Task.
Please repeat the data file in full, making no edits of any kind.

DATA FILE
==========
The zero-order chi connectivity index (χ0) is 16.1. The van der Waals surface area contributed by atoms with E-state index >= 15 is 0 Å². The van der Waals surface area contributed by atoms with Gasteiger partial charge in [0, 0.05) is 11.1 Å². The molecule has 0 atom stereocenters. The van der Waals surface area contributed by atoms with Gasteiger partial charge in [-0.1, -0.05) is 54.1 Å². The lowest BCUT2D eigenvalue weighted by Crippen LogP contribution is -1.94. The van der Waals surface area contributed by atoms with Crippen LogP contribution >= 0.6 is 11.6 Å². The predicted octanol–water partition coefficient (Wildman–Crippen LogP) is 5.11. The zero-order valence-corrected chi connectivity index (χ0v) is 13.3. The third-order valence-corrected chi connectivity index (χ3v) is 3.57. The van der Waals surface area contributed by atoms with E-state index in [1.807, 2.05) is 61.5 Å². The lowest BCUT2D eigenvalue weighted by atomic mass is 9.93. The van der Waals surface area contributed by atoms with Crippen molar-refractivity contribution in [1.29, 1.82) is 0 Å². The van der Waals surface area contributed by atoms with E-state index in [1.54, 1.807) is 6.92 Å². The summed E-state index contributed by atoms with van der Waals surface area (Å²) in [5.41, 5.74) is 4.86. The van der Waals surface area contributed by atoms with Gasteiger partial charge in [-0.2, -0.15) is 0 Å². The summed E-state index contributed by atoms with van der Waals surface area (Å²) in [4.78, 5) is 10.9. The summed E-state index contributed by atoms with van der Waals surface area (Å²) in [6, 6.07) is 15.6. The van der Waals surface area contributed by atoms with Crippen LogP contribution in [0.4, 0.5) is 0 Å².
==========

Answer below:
The zero-order chi connectivity index (χ0) is 16.1. The van der Waals surface area contributed by atoms with E-state index >= 15 is 0 Å². The van der Waals surface area contributed by atoms with Gasteiger partial charge in [0, 0.05) is 11.1 Å². The molecule has 0 atom stereocenters. The van der Waals surface area contributed by atoms with Gasteiger partial charge in [-0.1, -0.05) is 54.1 Å². The lowest BCUT2D eigenvalue weighted by Crippen LogP contribution is -1.94. The van der Waals surface area contributed by atoms with Crippen LogP contribution >= 0.6 is 11.6 Å². The predicted octanol–water partition coefficient (Wildman–Crippen LogP) is 5.11. The zero-order valence-corrected chi connectivity index (χ0v) is 13.3. The third-order valence-corrected chi connectivity index (χ3v) is 3.57. The van der Waals surface area contributed by atoms with E-state index in [1.807, 2.05) is 61.5 Å². The lowest BCUT2D eigenvalue weighted by atomic mass is 9.93. The van der Waals surface area contributed by atoms with Crippen molar-refractivity contribution in [1.29, 1.82) is 0 Å². The van der Waals surface area contributed by atoms with E-state index in [1.54, 1.807) is 6.92 Å². The summed E-state index contributed by atoms with van der Waals surface area (Å²) in [5.41, 5.74) is 4.86. The van der Waals surface area contributed by atoms with Gasteiger partial charge in [-0.2, -0.15) is 0 Å². The summed E-state index contributed by atoms with van der Waals surface area (Å²) in [4.78, 5) is 10.9. The summed E-state index contributed by atoms with van der Waals surface area (Å²) in [6, 6.07) is 15.6. The van der Waals surface area contributed by atoms with Crippen LogP contribution in [0.4, 0.5) is 0 Å².